A court has jurisdiction over a cause of action if the court has the power to determine the outcome and rights and obligations of the parties. There is both geographical and subject matter jurisdiction. (For more detail see Romantz & Vinson at 12.) Courts that can hear testimony and review documents to determine the facts in a case are called courts of original jurisdiction. We’ll often refer to them as trial courts. Courts that review the decisions of trial courts are called appellate courts. Courts that can hear any claim are called courts of general jurisdiction.
Many state trial courts are courts of general jurisdiction, but many states have special courts for things like family law (divorce and child custody), housing (landlord/tenant disputes), etc. In most cases, statutes determine or limit the jurisdiction of courts. For example, federal courts can generally hear only those cases where there is a federal question, that is, a cause of action arising under federal law; or where there is diversity between the parties, that is, where the plaintiff and defendant are residents of different states. Generally, state courts can hear such cases as well (because they are courts of general jurisdiction), but the parties—or one of them—will sometimes choose to remove a case to federal court. There are some cases where state courts never have jurisdiction: For example, only federal courts may hear copyright cases under the federal Copyright Act.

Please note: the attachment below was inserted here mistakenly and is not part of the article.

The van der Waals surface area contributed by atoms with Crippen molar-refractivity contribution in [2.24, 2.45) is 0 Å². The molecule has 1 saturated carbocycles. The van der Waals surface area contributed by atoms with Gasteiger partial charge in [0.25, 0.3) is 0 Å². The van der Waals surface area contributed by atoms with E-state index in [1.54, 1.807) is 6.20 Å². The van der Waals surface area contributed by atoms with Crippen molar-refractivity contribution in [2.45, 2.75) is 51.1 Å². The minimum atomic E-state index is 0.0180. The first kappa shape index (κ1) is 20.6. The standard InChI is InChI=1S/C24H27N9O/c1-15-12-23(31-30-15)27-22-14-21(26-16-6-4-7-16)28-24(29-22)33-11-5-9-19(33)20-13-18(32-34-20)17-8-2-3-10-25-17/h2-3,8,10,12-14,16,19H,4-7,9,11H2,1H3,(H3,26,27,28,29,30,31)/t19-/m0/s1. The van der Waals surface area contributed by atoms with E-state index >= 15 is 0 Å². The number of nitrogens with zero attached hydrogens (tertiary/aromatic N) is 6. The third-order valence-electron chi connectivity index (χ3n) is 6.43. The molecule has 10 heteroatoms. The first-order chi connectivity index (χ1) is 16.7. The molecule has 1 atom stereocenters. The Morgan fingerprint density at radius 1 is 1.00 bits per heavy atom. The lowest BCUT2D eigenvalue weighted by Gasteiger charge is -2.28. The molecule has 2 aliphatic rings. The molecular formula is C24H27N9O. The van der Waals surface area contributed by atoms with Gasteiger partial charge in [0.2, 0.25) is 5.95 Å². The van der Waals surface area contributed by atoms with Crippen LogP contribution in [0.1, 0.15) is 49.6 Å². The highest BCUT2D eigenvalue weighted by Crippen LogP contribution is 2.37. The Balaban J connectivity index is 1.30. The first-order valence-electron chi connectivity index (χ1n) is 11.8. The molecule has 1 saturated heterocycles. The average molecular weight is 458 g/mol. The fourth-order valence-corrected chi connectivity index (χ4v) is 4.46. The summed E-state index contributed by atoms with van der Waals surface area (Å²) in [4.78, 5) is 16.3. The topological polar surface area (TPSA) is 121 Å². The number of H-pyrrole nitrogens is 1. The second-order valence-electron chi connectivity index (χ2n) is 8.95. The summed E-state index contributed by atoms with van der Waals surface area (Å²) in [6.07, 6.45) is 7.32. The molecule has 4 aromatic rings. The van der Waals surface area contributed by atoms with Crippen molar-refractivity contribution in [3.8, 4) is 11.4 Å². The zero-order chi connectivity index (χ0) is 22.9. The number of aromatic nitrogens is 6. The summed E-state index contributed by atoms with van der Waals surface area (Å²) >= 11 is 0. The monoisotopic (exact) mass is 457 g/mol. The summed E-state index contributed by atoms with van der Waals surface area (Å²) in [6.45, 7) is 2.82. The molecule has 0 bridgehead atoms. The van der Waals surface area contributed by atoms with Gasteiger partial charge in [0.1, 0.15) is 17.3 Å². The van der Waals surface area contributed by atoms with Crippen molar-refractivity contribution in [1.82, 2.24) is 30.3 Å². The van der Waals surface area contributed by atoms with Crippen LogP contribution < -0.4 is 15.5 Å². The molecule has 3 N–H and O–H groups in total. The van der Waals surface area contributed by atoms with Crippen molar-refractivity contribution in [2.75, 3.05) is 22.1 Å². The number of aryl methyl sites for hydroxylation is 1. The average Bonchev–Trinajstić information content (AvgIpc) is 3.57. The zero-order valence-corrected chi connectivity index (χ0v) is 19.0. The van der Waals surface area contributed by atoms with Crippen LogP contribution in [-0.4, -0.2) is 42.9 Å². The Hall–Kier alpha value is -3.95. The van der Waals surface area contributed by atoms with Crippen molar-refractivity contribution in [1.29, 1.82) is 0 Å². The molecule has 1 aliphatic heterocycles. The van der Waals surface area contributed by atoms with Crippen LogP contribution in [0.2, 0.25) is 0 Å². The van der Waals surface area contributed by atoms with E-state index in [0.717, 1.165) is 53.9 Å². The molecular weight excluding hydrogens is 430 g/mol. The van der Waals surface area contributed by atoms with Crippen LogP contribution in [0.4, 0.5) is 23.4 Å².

As noted elsewhere, courts at the state and federal levels sometimes interact, but we’ll save that discussion for when it happens in our cases. For an example, see the discussion of certification of questions in Romantz & Vinson at 14.